Common preventive maintenance for fans includes cleaning blades, lubricating parts, checking vibration, and inspecting bearings. Although daily maintenance is minimal, monthly and yearly tasks should not be ignored. Fans are simple, yet critical, components of an HVAC system.
Fans essentially change the airflow and pressure in a given area, which results in a decrease in temperature. Two types of fans are common: centrifugal and axial-flow. Aeration applications, often known as squirrel-cage fans, use centrifugal fans. Axial-flow fans are either propeller-based or tube-axial based. The first (propeller-based) keeps dirt and debris from accumulating. The second (tube-axial based) operates at a higher pressure and flow rate and is more efficient.
Fans are often stand-alone means of cooling particular areas or act as an adjunct to an air conditioning system. They are also a critical component of an overall HVAC system. Because of their relatively simple design, fans can provide years of service with very little maintenance. As a result, it’s very easy to overlook this important part of the system and assume it doesn’t need any maintenance at all.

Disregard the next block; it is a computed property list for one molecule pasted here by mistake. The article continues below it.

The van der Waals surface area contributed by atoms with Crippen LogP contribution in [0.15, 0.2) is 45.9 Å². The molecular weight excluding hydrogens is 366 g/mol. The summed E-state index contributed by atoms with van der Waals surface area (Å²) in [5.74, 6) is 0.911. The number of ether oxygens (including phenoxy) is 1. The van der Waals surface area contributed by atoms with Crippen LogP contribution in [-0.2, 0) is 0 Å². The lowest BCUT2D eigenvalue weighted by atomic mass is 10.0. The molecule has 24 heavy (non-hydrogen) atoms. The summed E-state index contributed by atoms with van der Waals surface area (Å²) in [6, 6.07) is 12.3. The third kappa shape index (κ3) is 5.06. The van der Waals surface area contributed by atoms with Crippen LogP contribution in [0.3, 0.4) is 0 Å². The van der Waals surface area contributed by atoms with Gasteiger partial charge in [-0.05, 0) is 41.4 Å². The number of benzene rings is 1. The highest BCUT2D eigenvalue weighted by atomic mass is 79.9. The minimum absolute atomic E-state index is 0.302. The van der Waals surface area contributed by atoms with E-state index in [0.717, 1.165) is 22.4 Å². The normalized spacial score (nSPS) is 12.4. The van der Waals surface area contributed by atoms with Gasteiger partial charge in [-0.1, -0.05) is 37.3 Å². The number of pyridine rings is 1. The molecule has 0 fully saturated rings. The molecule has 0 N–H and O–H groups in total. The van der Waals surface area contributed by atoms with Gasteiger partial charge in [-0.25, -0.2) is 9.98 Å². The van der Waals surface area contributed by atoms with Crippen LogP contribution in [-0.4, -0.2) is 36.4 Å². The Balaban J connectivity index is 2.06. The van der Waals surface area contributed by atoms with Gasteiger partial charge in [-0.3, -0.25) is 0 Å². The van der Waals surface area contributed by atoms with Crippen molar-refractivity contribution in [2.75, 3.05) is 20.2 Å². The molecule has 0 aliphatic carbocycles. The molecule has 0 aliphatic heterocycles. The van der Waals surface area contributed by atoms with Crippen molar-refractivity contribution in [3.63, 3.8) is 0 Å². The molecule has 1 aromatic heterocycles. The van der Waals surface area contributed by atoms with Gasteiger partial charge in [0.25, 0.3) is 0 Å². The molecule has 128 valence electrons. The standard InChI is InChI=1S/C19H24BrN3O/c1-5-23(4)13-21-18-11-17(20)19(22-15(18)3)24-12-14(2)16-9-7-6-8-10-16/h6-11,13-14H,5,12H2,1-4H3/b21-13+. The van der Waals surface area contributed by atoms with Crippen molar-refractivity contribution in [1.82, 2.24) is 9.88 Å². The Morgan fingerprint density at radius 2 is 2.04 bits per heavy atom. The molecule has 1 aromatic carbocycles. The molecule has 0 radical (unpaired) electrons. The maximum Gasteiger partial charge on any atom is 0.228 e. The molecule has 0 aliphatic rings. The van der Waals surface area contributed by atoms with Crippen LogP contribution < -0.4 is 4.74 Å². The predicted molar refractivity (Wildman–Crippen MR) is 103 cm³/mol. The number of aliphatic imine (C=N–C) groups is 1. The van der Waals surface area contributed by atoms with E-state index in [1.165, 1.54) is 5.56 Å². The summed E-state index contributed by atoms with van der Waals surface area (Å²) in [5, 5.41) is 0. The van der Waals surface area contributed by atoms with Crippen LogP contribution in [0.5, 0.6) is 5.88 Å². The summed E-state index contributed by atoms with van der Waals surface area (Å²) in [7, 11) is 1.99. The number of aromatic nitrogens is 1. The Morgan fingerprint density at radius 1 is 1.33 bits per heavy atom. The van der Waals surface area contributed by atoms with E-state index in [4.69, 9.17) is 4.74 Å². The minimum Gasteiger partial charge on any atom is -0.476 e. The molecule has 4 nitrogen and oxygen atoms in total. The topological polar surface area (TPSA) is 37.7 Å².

The problem is that if and when a fan breaks down, the entire HVAC system will stop working. As a result, preventive maintenance must be performed to keep fans operating reliably. Maintenance tasks for fans include tightening belts, inspecting bearings, cleaning blades, and lubricating moving parts.
If maintenance technicians must turn off or sequence fans each day, they should perform an overall visual inspection of the system to see if anything looks amiss.
Beyond a quick daily inspection, fans typically require only monthly and annual maintenance work. On a monthly basis, check and clean pulleys, blades, and filters. Technicians should also check alignment and tension of belts, perform regular lubrication, and inspect dampers and air quality.
Once a year, inspect, clean, and repair wiring, ductwork, coils, and insulation as needed.
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